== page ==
Back to Zing's OP, if this one doesn't define "silky smooth" I don't know what does. Ok it's pretty mellow, but it's a great sit-back-with-a-glass-of-wine sort of album. Enjoying a glass of Black Ankle right now... :music-listening:

 

Dennie

Well-Known Member
If you want "Silky Smooth with a little "Gravel" thrown in, this is the ticket.........



I know that I've mentioned this album many times, but it is one of my All Time Favorites and would be one of my "Deserted Island" picks!

From Amazon......
Amazon.com
What we have here is the mating of honey and molasses. Or is it the sound of melted butter over gravel? Never mind--sweeter, more joyous music has never been recorded (although the follow-up, Ella and Louis Again, may be even better). You can't listen to these two without smiling. It's such an inevitable pairing that you wonder what titanic forces of nature could have kept Ella and Satchmo apart until they made this record together in 1957, accompanied by the Oscar Peterson trio and Buddy Rich on drums. The songs are standards--extraordinary standards, of course, like "Moonlight in Vermont" and "A Foggy Day"--but nirvana is reached on "Cheek to Cheek." Heaven. --Jim Emerson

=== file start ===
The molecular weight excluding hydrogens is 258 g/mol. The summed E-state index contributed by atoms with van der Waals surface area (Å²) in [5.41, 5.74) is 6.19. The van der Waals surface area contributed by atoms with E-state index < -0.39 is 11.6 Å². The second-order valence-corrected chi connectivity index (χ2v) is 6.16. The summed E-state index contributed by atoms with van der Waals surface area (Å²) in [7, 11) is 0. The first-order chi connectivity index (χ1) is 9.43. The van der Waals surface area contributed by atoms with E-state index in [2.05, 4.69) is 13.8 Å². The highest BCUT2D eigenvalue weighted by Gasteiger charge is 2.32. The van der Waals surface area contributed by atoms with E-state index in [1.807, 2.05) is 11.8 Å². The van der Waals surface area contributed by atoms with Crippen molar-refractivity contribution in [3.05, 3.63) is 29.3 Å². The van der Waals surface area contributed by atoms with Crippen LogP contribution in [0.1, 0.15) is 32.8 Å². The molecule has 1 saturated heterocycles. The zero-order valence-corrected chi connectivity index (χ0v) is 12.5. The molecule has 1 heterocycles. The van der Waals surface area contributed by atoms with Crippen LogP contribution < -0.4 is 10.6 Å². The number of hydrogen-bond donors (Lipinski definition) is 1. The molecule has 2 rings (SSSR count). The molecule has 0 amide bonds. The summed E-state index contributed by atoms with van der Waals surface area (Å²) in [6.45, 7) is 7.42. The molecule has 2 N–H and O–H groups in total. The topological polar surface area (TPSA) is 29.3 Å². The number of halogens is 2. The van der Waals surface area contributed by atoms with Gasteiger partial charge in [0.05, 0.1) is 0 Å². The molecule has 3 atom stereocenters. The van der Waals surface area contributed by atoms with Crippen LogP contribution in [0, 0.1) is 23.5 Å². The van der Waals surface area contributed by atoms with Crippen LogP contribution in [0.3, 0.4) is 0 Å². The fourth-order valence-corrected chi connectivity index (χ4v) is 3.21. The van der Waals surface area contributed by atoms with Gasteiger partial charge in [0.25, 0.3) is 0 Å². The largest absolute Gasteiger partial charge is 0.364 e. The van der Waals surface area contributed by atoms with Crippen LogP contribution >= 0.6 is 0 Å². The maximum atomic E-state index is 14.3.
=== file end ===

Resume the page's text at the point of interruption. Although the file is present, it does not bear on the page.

Dennie :handgestures-thumbup:
 

PaulyT

Behind the Curtain
Staff member
Administrator
Moderator
Superstar
Definitely gotta get that one, I need some Ella.
 

Dennie

Well-Known Member
Here's the Original 1956 "Mono" with the Red and Yellow Verve label....


This sounds FANTASTIC! It is like they are in the room with you. The CD dosen't come close in sound quality, but is entirely listenable!



Dennie
 

Botch

I.Y.A.A.Y.A.S!
Superstar
What I call "smoove" jazz:
Spyro Gyra is a good one
Richard Elliot (sax)
David Benoit (piano)
George Benson
Steve Cole (sax)
Larry Carlton (guitar)
Sam Cardon (keys)
Michael Franks (excellent smoove vocalist/songwriter, but all my musician friends call me a p*ssy for listening to him)